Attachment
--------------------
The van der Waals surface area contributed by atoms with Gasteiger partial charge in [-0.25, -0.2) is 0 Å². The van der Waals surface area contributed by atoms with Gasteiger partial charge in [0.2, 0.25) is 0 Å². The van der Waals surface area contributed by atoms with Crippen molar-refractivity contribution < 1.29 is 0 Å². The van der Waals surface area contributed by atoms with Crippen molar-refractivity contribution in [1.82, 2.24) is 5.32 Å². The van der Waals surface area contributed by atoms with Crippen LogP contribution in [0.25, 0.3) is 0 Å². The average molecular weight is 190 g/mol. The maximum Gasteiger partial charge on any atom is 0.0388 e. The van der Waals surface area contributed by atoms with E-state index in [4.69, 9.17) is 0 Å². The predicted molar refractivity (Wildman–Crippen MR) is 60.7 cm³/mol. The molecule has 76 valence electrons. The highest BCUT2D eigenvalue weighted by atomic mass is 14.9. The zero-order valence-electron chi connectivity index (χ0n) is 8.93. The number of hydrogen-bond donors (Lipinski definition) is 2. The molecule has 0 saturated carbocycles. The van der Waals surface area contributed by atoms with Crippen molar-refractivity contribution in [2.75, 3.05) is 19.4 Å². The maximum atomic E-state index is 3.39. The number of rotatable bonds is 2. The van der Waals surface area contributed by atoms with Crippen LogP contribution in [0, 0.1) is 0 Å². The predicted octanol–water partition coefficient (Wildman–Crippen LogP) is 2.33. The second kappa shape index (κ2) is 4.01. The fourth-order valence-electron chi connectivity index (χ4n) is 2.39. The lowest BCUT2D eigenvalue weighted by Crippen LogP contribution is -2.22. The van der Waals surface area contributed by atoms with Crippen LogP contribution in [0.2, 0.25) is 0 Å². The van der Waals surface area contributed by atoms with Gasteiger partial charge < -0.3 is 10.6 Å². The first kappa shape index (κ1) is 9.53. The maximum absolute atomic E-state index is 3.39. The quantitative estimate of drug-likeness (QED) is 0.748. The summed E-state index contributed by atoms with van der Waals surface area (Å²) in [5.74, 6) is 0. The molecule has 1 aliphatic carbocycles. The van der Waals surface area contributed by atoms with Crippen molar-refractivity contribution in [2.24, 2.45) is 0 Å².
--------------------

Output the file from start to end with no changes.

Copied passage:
The van der Waals surface area contributed by atoms with Gasteiger partial charge in [-0.25, -0.2) is 0 Å². The van der Waals surface area contributed by atoms with Gasteiger partial charge in [0.2, 0.25) is 0 Å². The van der Waals surface area contributed by atoms with Crippen molar-refractivity contribution < 1.29 is 0 Å². The van der Waals surface area contributed by atoms with Crippen molar-refractivity contribution in [1.82, 2.24) is 5.32 Å². The van der Waals surface area contributed by atoms with Crippen LogP contribution in [0.25, 0.3) is 0 Å². The average molecular weight is 190 g/mol. The maximum Gasteiger partial charge on any atom is 0.0388 e. The van der Waals surface area contributed by atoms with E-state index in [4.69, 9.17) is 0 Å². The predicted molar refractivity (Wildman–Crippen MR) is 60.7 cm³/mol. The molecule has 76 valence electrons. The highest BCUT2D eigenvalue weighted by atomic mass is 14.9. The zero-order valence-electron chi connectivity index (χ0n) is 8.93. The number of hydrogen-bond donors (Lipinski definition) is 2. The molecule has 0 saturated carbocycles. The van der Waals surface area contributed by atoms with Crippen molar-refractivity contribution in [2.75, 3.05) is 19.4 Å². The maximum atomic E-state index is 3.39. The number of rotatable bonds is 2. The van der Waals surface area contributed by atoms with Crippen LogP contribution in [0, 0.1) is 0 Å². The predicted octanol–water partition coefficient (Wildman–Crippen LogP) is 2.33. The second kappa shape index (κ2) is 4.01. The fourth-order valence-electron chi connectivity index (χ4n) is 2.39. The lowest BCUT2D eigenvalue weighted by Crippen LogP contribution is -2.22. The van der Waals surface area contributed by atoms with Crippen LogP contribution in [0.2, 0.25) is 0 Å². The van der Waals surface area contributed by atoms with Gasteiger partial charge < -0.3 is 10.6 Å². The first kappa shape index (κ1) is 9.53. The maximum absolute atomic E-state index is 3.39. The quantitative estimate of drug-likeness (QED) is 0.748. The summed E-state index contributed by atoms with van der Waals surface area (Å²) in [5.74, 6) is 0. The molecule has 1 aliphatic carbocycles. The van der Waals surface area contributed by atoms with Crippen molar-refractivity contribution in [2.24, 2.45) is 0 Å².